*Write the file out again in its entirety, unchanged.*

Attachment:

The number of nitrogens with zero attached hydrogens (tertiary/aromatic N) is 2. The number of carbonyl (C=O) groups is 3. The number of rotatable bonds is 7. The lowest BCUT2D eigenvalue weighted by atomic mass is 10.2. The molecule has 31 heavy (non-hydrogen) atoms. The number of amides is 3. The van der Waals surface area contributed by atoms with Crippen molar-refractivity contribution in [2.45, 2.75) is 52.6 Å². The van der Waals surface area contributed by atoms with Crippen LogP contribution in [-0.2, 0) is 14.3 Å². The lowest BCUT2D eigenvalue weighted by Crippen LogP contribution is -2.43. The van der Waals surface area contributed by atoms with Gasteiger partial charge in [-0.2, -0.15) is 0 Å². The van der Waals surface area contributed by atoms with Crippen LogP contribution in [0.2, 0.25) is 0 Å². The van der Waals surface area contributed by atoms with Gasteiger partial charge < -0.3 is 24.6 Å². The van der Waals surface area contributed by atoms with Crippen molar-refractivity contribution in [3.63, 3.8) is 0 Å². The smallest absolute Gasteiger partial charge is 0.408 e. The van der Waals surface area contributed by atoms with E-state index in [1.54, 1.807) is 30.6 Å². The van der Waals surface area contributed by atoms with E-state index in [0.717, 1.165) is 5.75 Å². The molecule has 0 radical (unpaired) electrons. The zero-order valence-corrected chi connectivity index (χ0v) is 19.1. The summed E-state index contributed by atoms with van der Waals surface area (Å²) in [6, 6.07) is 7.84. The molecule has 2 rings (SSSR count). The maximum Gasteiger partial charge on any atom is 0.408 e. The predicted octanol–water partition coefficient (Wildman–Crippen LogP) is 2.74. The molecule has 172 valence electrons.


The number of nitrogens with zero attached hydrogens (tertiary/aromatic N) is 2. The number of carbonyl (C=O) groups is 3. The number of rotatable bonds is 7. The lowest BCUT2D eigenvalue weighted by atomic mass is 10.2. The molecule has 31 heavy (non-hydrogen) atoms. The number of amides is 3. The van der Waals surface area contributed by atoms with Crippen molar-refractivity contribution in [2.45, 2.75) is 52.6 Å². The van der Waals surface area contributed by atoms with Crippen LogP contribution in [-0.2, 0) is 14.3 Å². The lowest BCUT2D eigenvalue weighted by Crippen LogP contribution is -2.43. The van der Waals surface area contributed by atoms with Gasteiger partial charge in [-0.2, -0.15) is 0 Å². The van der Waals surface area contributed by atoms with Crippen LogP contribution in [0.2, 0.25) is 0 Å². The van der Waals surface area contributed by atoms with Gasteiger partial charge < -0.3 is 24.6 Å². The van der Waals surface area contributed by atoms with Crippen molar-refractivity contribution in [3.63, 3.8) is 0 Å². The smallest absolute Gasteiger partial charge is 0.408 e. The van der Waals surface area contributed by atoms with E-state index in [1.54, 1.807) is 30.6 Å². The van der Waals surface area contributed by atoms with E-state index in [0.717, 1.165) is 5.75 Å². The molecule has 0 radical (unpaired) electrons. The zero-order valence-corrected chi connectivity index (χ0v) is 19.1. The summed E-state index contributed by atoms with van der Waals surface area (Å²) in [6, 6.07) is 7.84. The molecule has 2 rings (SSSR count). The maximum Gasteiger partial charge on any atom is 0.408 e. The predicted octanol–water partition coefficient (Wildman–Crippen LogP) is 2.74. The molecule has 172 valence electrons.